Fortunately for kids of my age we could tune into Channel 9 from midnight to 1 a.m. and there he was. The man we had waited for all week. Bob Shreve! Bob Shreve was a long-time veteran of live television and hosting shows in southern Ohio, so he was always a welcome face to see. He had become the host of The Schoenling All Night Theatre.
This show every Saturday night ran from midnight until 6 a.m. and became the show a teen just didn’t want to miss. Shreve had been a well-known singer earlier in his career and had performed with many well-known singers such as the Clooney Sisters but his voice had failed him. Fortunately for us, his humor didn’t and was just what we were looking for.
The Shreve humor was to a large degree slapstick, but his topics were aimed towards the youth. He was viewed by all the fraternities and sororities on all the college campuses. Kids from all over would call in and talk to him as the mostly corny movies were playing and give him their names, hoping he would mention them over the air. Many of the names were just made up and they hoped bizarre enough to draw his attention. His cast consisted of things such as Chickie the rubber chicken (Often stretched to the breaking point), Garoro the monster-looking severed head, or Spidel the stuffed spider that would swing into sight on a string and attack the hats on Bob’s head.
Along with the weekly ongoing bits that were one crazier than the one before, and even though all of us were aware of what was going to happen, we were thrilled to be a part of his audience. Local athletes or visiting stars would also drop in to make an appearance because if you were on his show your popularity was sure to increase. I recall a very young man trying to make a go of a car dealership by the name of Jeff Wyler who would show up often in the wee hours of Saturday night. (I guess his appearances didn’t hurt him much.)
Bob Shreve was sponsored by Schoenling Beers and in those days parents weren’t thrilled at sponsors like that. But there were two things going for them. One, they were on in the middle of the night and two, with Shreve’s zaniness going on constantly, the alcohol sponsor was mostly forgotten. This show went on for about a decade and for almost five years Shreve did his show on a channel in Dayton on Friday night and then again in Cincinnati on Saturday night. When all the conditions were good, we would watch him both nights.
Of course as the show was grinding on and the chatter on the screen was going on, the same was happening in our living room with our friends who had come to spend the night and watch the movies. We had a set group who would gather in the house about midnight and maybe we would gain a new friend or two each week, the more the merrier. We had stocked up on food and beverages to carry us through to breakfast or for many of them it would be lunch as they slept the morning away. It was good fun and Bob Shreve kept his show zany and maybe corny but never vulgar or in bad language. I think that might have been a big part of the monstrous following.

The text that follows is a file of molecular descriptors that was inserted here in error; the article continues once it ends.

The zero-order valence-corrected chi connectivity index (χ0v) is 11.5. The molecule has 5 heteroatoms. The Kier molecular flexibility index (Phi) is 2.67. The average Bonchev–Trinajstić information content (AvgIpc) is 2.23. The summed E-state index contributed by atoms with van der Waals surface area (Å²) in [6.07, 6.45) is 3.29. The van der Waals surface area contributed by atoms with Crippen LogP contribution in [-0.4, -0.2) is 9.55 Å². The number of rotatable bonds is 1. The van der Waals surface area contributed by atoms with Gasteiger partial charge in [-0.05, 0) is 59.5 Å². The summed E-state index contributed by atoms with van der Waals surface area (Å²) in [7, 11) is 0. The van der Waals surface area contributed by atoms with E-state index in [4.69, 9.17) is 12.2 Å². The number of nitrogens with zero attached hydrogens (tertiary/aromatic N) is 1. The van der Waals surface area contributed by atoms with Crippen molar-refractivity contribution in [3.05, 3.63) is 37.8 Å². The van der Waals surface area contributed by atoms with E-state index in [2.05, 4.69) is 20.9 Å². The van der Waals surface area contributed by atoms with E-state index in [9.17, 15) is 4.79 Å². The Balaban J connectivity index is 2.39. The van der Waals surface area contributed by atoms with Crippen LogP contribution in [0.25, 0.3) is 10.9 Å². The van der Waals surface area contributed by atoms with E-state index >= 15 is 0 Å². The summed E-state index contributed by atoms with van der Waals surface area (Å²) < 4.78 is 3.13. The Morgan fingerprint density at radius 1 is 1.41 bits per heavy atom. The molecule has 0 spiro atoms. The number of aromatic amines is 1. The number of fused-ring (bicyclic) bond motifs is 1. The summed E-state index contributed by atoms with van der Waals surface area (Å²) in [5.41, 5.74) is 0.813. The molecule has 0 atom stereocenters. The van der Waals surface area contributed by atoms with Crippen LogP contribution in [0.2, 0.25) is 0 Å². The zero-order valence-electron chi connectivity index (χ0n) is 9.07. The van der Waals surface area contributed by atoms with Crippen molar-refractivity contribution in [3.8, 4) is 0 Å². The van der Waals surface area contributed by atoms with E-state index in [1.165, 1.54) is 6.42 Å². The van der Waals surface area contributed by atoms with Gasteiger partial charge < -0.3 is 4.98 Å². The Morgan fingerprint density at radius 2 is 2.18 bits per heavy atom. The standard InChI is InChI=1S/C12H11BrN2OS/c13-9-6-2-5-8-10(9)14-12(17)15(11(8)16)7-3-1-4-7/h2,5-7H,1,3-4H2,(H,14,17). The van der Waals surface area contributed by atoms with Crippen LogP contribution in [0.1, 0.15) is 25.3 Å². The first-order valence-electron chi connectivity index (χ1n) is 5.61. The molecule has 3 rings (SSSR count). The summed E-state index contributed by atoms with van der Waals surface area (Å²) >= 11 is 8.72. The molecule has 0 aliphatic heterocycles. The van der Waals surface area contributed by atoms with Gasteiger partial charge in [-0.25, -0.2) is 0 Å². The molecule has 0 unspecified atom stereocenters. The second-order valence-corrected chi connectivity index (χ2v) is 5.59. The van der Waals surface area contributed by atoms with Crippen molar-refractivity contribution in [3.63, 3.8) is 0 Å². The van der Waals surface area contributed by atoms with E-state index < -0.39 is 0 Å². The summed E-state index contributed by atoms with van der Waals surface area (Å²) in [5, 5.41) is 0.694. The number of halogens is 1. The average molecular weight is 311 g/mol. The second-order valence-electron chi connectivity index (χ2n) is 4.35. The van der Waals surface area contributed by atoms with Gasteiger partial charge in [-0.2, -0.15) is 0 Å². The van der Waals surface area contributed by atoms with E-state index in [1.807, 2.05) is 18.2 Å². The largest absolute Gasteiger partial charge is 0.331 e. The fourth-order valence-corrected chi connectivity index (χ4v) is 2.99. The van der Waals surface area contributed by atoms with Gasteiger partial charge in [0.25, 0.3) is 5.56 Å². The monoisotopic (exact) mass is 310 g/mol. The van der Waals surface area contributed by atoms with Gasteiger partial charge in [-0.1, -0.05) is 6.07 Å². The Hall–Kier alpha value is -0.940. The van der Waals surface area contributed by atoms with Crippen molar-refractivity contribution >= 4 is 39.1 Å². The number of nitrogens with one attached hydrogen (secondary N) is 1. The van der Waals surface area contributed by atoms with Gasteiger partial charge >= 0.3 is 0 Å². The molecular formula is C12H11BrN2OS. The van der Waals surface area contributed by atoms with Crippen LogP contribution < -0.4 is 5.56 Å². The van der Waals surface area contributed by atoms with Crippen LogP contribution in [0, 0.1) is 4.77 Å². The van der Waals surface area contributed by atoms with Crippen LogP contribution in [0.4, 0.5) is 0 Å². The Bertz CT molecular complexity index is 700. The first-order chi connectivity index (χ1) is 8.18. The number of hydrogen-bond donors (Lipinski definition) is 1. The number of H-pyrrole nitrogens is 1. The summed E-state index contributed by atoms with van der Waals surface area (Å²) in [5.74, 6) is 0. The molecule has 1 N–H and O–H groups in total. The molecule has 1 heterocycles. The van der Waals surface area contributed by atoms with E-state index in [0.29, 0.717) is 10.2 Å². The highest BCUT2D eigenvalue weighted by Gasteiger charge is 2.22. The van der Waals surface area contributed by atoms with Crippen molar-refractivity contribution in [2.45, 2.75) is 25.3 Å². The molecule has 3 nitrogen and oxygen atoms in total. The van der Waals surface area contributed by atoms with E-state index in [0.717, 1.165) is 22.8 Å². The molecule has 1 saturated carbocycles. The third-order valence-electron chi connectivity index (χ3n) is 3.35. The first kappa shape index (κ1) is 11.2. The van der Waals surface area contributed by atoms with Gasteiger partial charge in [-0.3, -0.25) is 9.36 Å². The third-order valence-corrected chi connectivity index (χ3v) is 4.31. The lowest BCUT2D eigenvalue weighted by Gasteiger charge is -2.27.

He spent every commercial break advertising the product and naming off those who had called in. Group after group. Crowd after crowd .such as ours and other individuals. I know that almost every week he would mention he had a call from a group out in Winchester Ohio. Folks, that is out in Adams County and this was way before there was Interstate 32 to get there. Also every time someone called Shreve, they placed an expensive toll call. That says just how important it was to get mentioned by Bob Shreve in the wee hours of the morning.
As much fun as the show was and as much as we enjoyed it, we had still worked all day out on the farm and been up town all evening, so no matter how hard we would try to see the end of the show, sleep would overtake us. One by one we would curl up or just drop where we were seated. But even though we didn’t make it, we would rehash all that we had seen and thought was funny. Before a new week would get too old, the plans for who was coming and who was to bring what the next week were in the works.
I’m not sure that after all those years of watching the all-night theatre, I can’t for the life of me remember the name of one single movie ever shown. All I remember is a group of guys had fun and Bob Shreve made it happen. But I can tell you that he sure did make Chickie stretch out longer!

Rick Houser grew up on a farm near Moscow in Clermont County and loves to share stories about his youth and other topics. He may be reached at houser734@yahoo.com.